Thursday, June 22, 2006

United States Naval Academy Sailing Philosophy

Another perspective on sailboat racing, from the United States Naval Academy Sailing Philosophy (emphasis of middle paragraph mine) ...

We teach sailing and seamanship at the naval academy for one purpose: to make competent seamen of our midshipmen, who will then be the naval leaders of the future. We aren't interested in making yachtsmen of them.

We enter races to find an atmosphere which, like combat, stretches ability and endurance to the limit and allows character to emerge which can reach beyond those previous limits for that extra margin required for victory, where decisions must be made instantly and be coupled with competent execution of complex evolutions. Where numerous variables must be integrated to derive tactics and strategy in interaction.

And we send them to sea to learn the fundamental characteristic of the professional seaman: a deepseated sense of humility in the face of nature and her master. But we never lose sight of our objective -- to produce the best possible officer for the fleet, whether he or she is assigned to a surface ship, a submarine or an aircraft.

Captain J.B. Bonds, USN

Quotation from Bluewater Sailing.


Carol Anne said...

I would say Capt. Bonds hits a lot of good points about the value of racing sailboats.

I had a high-school friend who attended the Naval Academy shortly after the sailing program was revived. He told me that he considered it one of the most valuable programs he could have participated in -- he learned about making decisions under pressure, and he learned about the sea -- as a native of a desert state, he'd never so much as been on a boat of any sort before arriving at Annapolis.

I don't think either West Point or the Air Force Academy has anything even remotely similar. If we want our military leaders to be able to deal well with pressure, sailboat racing seems to be a good way to develop that skill.

Tillerman said...

Yeah - as I understand it evry midshipman learns to sail dinghies in their first summer at the academy. I remember talking to Gary Bodie who at that time was sailing instructor at USNA. I was astonished to learn that some kids going to the academy to become naval officers had absolutely no prior boating experience. But as he pointed out, there are kids from every state including some from places like New Mexico who just want to learn to fly jets.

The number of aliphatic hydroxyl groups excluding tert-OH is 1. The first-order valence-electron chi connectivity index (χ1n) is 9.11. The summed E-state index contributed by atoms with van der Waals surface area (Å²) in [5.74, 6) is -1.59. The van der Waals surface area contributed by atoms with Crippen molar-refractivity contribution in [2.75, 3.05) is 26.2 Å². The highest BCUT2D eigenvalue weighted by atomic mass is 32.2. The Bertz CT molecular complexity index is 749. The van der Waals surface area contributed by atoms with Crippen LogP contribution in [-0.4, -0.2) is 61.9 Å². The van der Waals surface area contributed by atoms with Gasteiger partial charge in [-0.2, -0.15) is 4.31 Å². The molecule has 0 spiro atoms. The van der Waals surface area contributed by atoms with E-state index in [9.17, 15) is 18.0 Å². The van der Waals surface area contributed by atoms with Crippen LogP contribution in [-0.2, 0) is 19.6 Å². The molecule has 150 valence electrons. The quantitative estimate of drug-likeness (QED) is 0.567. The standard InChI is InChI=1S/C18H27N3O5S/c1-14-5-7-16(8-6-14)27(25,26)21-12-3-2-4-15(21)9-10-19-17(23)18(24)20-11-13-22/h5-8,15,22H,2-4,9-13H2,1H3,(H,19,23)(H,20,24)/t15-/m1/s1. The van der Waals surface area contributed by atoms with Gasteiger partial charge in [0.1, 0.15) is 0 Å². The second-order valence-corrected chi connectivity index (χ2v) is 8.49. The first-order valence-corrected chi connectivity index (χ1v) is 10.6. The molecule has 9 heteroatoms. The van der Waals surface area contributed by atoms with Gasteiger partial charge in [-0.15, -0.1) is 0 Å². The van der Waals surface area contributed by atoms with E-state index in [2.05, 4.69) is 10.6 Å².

I suspect the other academies would claim that playing other sports develops the decision making skills that Bonds describes.

Pat said...

Oh, Carol Anne, since you think the Captain has a lot of good points - - Gerald and I stand ready this weekend to help you "find an atmosphere which, like combat, stretches ability and endurance to the limit and allows character to emerge" - - it's the least we should do for you.

Tim said...

Yes I've been on start lines like that.

Carol Anne said...

Ironically, as of our last high-school class reunion, my classmate wasn't commanding a boat on the high seas. He was in charge of a recruiting office -- in a small town in Oklahoma!

But he was still an avid amateur sailor, and he looked for opportunites to sail during his time off. He would never have taken up sailing if it weren't for the Academy.

Yeah, other sports do develop a lot of the same skills of making decisions under pressure ... but all of the academies have football and basketball teams. And sailing small sailboats really is a different experience from a team sport.

bearaway said...

I just finished sailing my 9th Newport-Bermuda race and the 6th I've done with Capt. J.B. Bonds onboard as navigator. He's a tremendously interesting guy and a great offshore crew mate. Worth talking to if you ever want to explore the history of the USN sailing program.

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